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The Uncle Leo Ratio at Work

NFL: New York Jets at Carolina Panthers Jim Dedmon-USA TODAY Sports

A few weeks back I wrote an article calling upon Mike LaFleur to make a concerted effort to manufacture more touches for Elijah Moore in space.

In the article I referenced an episode of Seinfeld where Jerry takes his Uncle Leo out to lunch. Jerry has ulterior motives for this lunch with his uncle so he is not happy to hear it when Uncle Leo tells him they need to meet once a week.

Similarly I said the Jets should try to get the ball to Moore in space once a quarter. The offense wasn’t doing much of anything at that point, yet they weren’t trying to manufacture touches for a talented playmaker.

Mike LaFleur hasn’t quite taken the advice Uncle Leo and I gave him. Moore isn’t yet getting a designed touch in space once a quarter. However, the offensive coordinator is doing a better job of involving the rookie wide receiver in the offense.

Take this play from early in the second quarter of Sunday’s loss to Miami.

This is a simple play. The Jets loop Moore in motion.

Joe Flacco just flips him the ball. On this side of the formation there are two blockers and two defenders.

All that’s left to do is for Moore to use his speed to get as far down the field as possible. This turns into a 15 yard gain that required minimal effort from the quarterback.

As Zach Wilson returns to the lineup, this is the type of play the Jets should look to utilize. You want to put as little on the plate of a rookie quarterback as possible.

I look at it like this. In NFL game this season winning team that has averaged just a hair under 21 first downs per game. Every time you can get one running a play like this, it is one less time the quarterback is asked to do something special.

Beyond the obvious impacts, putting plays like this in the defense’s mind can open things up for other players.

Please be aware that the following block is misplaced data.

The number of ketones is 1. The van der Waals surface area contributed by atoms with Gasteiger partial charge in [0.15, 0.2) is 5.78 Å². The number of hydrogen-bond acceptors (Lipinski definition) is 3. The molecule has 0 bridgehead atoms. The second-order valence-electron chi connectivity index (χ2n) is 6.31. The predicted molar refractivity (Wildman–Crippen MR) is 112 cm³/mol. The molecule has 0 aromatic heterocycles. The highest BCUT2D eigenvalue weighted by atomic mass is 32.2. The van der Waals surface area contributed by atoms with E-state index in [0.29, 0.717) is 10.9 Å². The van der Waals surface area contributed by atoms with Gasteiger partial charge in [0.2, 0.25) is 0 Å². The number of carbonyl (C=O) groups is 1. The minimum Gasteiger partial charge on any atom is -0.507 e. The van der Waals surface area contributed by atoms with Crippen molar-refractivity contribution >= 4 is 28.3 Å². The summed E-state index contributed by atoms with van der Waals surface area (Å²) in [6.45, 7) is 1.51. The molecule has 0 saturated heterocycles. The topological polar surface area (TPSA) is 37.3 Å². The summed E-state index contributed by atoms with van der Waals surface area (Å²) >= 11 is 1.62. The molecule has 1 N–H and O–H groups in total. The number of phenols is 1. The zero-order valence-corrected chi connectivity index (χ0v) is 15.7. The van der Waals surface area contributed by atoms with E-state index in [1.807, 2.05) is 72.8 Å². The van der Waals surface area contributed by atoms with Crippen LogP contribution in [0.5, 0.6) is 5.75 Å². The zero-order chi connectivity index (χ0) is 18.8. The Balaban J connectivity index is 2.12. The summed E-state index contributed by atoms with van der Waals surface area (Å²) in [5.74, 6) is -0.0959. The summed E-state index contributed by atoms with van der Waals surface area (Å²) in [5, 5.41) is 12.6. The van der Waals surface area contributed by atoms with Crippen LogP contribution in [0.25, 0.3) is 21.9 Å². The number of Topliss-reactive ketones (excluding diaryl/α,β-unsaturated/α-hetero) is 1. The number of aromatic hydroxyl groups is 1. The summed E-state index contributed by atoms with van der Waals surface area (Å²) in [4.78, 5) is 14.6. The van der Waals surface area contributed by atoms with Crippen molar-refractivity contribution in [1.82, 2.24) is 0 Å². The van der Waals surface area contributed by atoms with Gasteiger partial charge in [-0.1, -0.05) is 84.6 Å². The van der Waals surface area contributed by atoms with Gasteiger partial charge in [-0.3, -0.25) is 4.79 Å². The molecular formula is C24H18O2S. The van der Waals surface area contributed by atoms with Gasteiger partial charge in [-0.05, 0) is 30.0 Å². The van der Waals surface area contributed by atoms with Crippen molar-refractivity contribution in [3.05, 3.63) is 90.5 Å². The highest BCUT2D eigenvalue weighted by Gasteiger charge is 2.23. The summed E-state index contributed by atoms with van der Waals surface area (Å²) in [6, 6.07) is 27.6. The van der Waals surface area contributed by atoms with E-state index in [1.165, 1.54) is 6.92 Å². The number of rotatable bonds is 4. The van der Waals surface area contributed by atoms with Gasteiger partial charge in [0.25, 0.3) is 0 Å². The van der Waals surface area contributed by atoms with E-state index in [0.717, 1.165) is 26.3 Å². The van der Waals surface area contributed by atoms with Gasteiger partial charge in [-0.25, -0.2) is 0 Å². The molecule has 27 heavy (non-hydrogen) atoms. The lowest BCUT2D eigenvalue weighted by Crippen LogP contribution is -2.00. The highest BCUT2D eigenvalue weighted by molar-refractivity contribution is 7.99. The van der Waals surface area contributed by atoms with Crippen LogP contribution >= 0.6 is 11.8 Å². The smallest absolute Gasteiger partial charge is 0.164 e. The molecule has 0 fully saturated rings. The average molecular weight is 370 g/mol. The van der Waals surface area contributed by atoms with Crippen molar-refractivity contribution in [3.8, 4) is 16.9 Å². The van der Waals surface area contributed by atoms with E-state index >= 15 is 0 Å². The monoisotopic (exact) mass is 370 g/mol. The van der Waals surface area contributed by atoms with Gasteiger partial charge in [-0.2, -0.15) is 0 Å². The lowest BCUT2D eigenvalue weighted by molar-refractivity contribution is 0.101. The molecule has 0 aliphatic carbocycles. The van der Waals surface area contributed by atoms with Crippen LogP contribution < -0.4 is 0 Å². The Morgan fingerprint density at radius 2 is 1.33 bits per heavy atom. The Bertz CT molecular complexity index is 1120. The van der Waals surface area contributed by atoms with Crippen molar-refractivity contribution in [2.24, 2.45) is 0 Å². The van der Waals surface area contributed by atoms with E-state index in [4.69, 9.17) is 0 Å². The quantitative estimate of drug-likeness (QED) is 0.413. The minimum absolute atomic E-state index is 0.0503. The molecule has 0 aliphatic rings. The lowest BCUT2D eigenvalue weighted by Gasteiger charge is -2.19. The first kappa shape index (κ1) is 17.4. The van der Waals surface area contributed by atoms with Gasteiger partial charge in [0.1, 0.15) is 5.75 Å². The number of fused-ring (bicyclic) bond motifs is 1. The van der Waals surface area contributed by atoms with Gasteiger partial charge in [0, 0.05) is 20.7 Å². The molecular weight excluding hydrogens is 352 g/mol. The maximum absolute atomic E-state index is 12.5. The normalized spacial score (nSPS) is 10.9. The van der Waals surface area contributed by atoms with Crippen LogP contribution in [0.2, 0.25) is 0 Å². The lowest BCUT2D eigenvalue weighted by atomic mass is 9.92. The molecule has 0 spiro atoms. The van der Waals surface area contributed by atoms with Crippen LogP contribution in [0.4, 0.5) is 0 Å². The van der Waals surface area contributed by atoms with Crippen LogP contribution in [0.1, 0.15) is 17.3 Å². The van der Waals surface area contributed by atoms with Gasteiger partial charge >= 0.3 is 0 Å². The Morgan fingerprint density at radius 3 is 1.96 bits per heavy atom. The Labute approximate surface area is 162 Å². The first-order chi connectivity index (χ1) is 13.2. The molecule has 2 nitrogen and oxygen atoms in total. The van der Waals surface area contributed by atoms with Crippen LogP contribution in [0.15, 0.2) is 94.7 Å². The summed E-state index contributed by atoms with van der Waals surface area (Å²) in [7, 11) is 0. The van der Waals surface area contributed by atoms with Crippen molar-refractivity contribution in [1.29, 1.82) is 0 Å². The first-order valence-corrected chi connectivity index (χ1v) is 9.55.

Later in the second quarter, the Jets swing Moore around again in a similar type of motion.

Having seen this just go for a 15 yard play, Moore’s motion draws the attention of the defender in the slot.

This in turn causes him to not pay attention to the man he is covering, Nick Bawden, who runs open from the slot.

Joe Flacco hits him for a 20 yard gain.

One major goal of playcalling should be to put tendencies down and then break them right when the defense thinks it has things figured out. This type of sequence did just that. The defense was so consumed with Moore that Bawden got open purely by design. You could say the Jets schemed him open here.

Beyond that, Moore got the defense’s attention.

I’ve seen people declare that Elijah Moore is now the Jets’ number one receiver. I don’t want to put that much on the kid so soon. This is mainly because I feel like it turns him into a failure if he’s not yet ready for the role just yet after one big game. Of course that isn’t the case. He can come along at a more moderate pace and still be a success.

Still it is nice to see the Jets have a player who forces the defense to account for him and opens things up for others. That’s something they have lacked since the glory days of Brandon Marshall. Even if we don’t want to put the weight of the world on Moore’s shoulders, we can certainly hope this is a sign of things to come.